3. It just doesn’t scale. His example is just two derived classes, but my function will have to know which special case to return for what circumstance. I can’t create like 10 classes for missing, unknown, not found by name, deleted, etc. In a system of hundreds of classes, I can’t have hundreds more for special cases just to avoid a NULL. And no, you can’t just say I have a bad design then. Enterprise developers know that even the best designs would have this kind of problem.
  4. Creating classes just for these special cases leads to code bloat with a ton of these special classes floating around to hide the fact that I just didn’t get my box of Lucky Charms!

Sometimes I think we get into our own heads a bit too much when it comes to what we are trying to communicate with our software designs. We make elaborate setups to avoid simple rules of our own understanding. We are in the middle of the isle of our grocery store with either a box of Lucky Charms in our hand or we are not. We don’t have fake boxes of cereal, we don’t have a boolean value of false, we don’t have a hair dryer as our closest “proxy” to what we asked for. We just don’t have anything! NULL, I think, adequately describes our expectations of having an object or not. Don’t over complicate things.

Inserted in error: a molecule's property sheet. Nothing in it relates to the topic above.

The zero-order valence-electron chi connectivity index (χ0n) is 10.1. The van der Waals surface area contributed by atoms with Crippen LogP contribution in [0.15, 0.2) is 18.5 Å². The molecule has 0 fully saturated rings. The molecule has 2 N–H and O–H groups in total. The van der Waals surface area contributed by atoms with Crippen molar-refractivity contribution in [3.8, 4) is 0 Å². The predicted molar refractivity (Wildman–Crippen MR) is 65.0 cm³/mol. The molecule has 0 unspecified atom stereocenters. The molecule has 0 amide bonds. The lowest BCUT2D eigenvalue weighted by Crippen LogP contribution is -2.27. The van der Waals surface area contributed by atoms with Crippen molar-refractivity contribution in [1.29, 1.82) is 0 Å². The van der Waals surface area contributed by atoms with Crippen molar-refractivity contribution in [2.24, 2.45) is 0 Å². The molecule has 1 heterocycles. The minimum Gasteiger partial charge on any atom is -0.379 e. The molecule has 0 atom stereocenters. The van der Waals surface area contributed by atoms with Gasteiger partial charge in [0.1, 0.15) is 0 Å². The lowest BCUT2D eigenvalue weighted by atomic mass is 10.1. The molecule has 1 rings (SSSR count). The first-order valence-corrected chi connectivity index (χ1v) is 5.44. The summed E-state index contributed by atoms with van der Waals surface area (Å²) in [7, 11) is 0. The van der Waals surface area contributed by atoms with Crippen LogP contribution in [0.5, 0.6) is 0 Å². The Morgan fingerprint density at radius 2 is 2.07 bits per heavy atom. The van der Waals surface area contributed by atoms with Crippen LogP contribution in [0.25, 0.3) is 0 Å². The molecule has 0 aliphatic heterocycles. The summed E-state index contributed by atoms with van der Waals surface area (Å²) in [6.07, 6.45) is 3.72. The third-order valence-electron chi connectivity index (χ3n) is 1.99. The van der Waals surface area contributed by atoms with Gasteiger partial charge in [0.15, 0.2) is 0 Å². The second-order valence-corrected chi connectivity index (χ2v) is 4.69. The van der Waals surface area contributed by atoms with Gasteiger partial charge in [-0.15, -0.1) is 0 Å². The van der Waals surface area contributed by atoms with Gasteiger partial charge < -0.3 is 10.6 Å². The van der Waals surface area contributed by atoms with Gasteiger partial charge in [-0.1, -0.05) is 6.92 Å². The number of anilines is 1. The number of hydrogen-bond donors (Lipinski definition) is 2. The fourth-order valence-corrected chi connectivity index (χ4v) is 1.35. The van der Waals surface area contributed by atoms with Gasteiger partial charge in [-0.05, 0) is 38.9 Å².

If you liked this article and want to practice what you have learned, be sure to check out my project ebook titled “The Programmers Idea Book – 200 Software Project Ideas And Tips To Developing Them“. In the book you can get a ton of project ideas, some small, some larger, all language neutral (can be written in your language of choice).

Thanks for reading! 🙂

About The Author

Martyr2 is the founder of the Coders Lexicon and author of the new ebooks "The Programmers Idea Book" and "Diagnosing the Problem" . He has been a programmer for over 25 years. He works for a hot application development company in Vancouver Canada which service some of the biggest tech companies in the world. He has won numerous awards for his mentoring in software development and contributes regularly to several communities around the web. He is an expert in numerous languages including .NET, PHP, C/C++, Java and more.